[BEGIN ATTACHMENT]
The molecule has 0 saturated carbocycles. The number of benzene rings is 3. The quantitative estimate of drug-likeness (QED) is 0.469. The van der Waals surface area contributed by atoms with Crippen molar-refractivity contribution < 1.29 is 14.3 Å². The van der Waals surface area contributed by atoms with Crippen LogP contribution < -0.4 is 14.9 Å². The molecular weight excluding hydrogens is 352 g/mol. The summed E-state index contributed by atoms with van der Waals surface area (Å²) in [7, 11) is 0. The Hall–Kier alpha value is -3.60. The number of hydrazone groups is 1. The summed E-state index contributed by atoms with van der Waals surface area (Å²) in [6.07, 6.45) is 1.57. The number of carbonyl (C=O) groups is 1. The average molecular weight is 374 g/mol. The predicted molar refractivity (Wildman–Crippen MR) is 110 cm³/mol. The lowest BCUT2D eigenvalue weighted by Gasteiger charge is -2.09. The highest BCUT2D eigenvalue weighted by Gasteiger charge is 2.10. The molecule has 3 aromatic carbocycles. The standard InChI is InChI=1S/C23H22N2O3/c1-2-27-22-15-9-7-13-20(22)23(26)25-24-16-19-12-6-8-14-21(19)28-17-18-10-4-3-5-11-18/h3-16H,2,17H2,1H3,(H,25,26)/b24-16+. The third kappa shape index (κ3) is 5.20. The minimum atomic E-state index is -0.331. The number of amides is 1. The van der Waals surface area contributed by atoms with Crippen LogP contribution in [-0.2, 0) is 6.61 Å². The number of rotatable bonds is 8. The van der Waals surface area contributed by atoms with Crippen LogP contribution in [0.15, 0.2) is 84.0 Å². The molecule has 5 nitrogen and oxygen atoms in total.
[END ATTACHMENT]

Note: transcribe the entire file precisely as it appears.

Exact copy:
The molecule has 0 saturated carbocycles. The number of benzene rings is 3. The quantitative estimate of drug-likeness (QED) is 0.469. The van der Waals surface area contributed by atoms with Crippen molar-refractivity contribution < 1.29 is 14.3 Å². The van der Waals surface area contributed by atoms with Crippen LogP contribution < -0.4 is 14.9 Å². The molecular weight excluding hydrogens is 352 g/mol. The summed E-state index contributed by atoms with van der Waals surface area (Å²) in [7, 11) is 0. The Hall–Kier alpha value is -3.60. The number of hydrazone groups is 1. The summed E-state index contributed by atoms with van der Waals surface area (Å²) in [6.07, 6.45) is 1.57. The number of carbonyl (C=O) groups is 1. The average molecular weight is 374 g/mol. The predicted molar refractivity (Wildman–Crippen MR) is 110 cm³/mol. The lowest BCUT2D eigenvalue weighted by Gasteiger charge is -2.09. The highest BCUT2D eigenvalue weighted by Gasteiger charge is 2.10. The molecule has 3 aromatic carbocycles. The standard InChI is InChI=1S/C23H22N2O3/c1-2-27-22-15-9-7-13-20(22)23(26)25-24-16-19-12-6-8-14-21(19)28-17-18-10-4-3-5-11-18/h3-16H,2,17H2,1H3,(H,25,26)/b24-16+. The third kappa shape index (κ3) is 5.20. The minimum atomic E-state index is -0.331. The number of amides is 1. The van der Waals surface area contributed by atoms with Crippen LogP contribution in [-0.2, 0) is 6.61 Å². The number of rotatable bonds is 8. The van der Waals surface area contributed by atoms with Crippen LogP contribution in [0.15, 0.2) is 84.0 Å². The molecule has 5 nitrogen and oxygen atoms in total.